The Answer: Detailed cost models during the conceptual design stage.

Program Densities

Let’s take the same example above of an office.  However, let’s shrink the office from 100sf to 80sf.  What do you save? Flooring, ceiling, slab structure and a small amount of drywall and paint.  The controls, plumbing, fire protection, elevators, electrical service, lighting, branch power, data, windows, doors all remain the same.   So shrinking an office will save you money but it only saves you perhaps $70/sf - $100/sf or less.  Not the $300/sf the building maybe costing.  Program ‘shrinking’ will drive up the overall cost/sf but will decrease overall first cost.

The Answer: Detailed cost models during the conceptual design stage.

Building Enclosure (Skin) Ratios – Overhangs, Soffits & Sunshades

If you compare a large square building to long skinny bar building you will quickly discover that the amount of skin required to enclose this building is drastically different.  We have seen skin/floor ratios that range from 0.4 skin/floor, up to 1.2 skin/floor.  At a rate of $50/sf for exterior skin (conservative), that equates to a range of $20/sf to $60/sf (gross) for the skin of a building; 300% range. Without a conceptual layout of the program and massing it is very difficult to predict the $/sf required to enclose the building.

The Answer: Detailed cost models during the conceptual design stage.

Other Common Issues

  • Schedule Duration – General Conditions are generally driven by a dollar per month metric, not by a building size or percentage of construction costs. Often times phasing and project specific requirements can generate general conditions that range from 3% of construction up to 25% of direct construction costs.
  • Escalation – Using historical data is a challenge due to fluctuations in market activity. Although construction costs trend to a long term average escalation of 3%-4%, it is important to know where you are benchmarking from. For example, in the last recession we actually had negative and flat years.  If using a project from that time you can very easily miss the mark by 10%-15%.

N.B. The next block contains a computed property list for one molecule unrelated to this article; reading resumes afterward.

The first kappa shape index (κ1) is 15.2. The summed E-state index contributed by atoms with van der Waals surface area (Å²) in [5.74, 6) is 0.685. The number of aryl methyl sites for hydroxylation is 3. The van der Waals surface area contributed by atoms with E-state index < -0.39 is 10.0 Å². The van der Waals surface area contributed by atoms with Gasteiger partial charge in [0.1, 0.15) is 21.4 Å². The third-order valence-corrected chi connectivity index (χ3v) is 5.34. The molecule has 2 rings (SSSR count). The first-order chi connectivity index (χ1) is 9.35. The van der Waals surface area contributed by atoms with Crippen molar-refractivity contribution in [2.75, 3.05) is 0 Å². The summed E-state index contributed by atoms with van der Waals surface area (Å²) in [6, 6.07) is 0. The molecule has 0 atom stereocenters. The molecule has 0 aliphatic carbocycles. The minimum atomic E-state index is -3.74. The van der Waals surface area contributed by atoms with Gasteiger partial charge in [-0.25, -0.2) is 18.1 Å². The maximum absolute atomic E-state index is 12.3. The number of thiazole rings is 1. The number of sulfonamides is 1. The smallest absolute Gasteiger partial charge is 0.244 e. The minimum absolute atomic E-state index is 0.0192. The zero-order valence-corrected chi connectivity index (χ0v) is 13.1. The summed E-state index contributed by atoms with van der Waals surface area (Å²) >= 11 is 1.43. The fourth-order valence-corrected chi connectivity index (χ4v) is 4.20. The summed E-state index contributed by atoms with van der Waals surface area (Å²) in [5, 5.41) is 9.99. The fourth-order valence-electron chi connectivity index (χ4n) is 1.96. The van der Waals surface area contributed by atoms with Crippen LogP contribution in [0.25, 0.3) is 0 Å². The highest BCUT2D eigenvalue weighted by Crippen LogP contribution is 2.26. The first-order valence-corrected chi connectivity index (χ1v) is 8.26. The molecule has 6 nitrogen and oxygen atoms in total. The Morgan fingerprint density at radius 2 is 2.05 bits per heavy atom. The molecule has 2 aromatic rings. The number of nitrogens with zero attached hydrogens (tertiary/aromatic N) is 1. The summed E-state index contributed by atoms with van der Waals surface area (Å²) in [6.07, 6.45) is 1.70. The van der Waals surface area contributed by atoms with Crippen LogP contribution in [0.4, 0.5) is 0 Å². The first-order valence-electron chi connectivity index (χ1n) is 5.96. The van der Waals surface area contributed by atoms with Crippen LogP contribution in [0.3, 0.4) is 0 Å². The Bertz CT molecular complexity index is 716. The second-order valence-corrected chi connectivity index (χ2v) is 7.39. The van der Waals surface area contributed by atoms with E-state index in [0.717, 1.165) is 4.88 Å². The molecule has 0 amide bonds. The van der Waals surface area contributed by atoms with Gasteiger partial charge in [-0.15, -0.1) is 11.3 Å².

• Location – Every market is different. Unions, cost of living, workforce make-up and productivity all impact the cost of a project.  Building a lab in Boston is not the same as Austin.  The delta could be up to 40% depending on the project type and size.
  • Procurement Type – Hard bid projects and at Construction Manager at risk negotiated projects (CMAR or Guaranteed Maximum Price) generally have a difference on first costs. Due to variations in staffing, risk transfer, buy-out contingency and trade selection the first costs can vary by close to 15%. 

Conclusion

Every project is unique, particularly when you are working on custom institutional work.  In order to accurately match a program and budget you need to develop a detailed line item cost model that addresses all items above and more.  In a perfect world; the program, conceptual design and systems narratives would be completed and priced before a budget is set.  If this is not possible, as is typically the case, use ranges for program area and costs until a systems based model can be created.  For example: $360/sf to $440/sf in lieu of $400/sf or 90,000sf to 110,000sf in lieu of 100,000sf.

Blair Tennant

Blair Tennant
Principal

Blair has been in the industry for over 2 decades. He has worked on some of the company’s most complex and largest projects.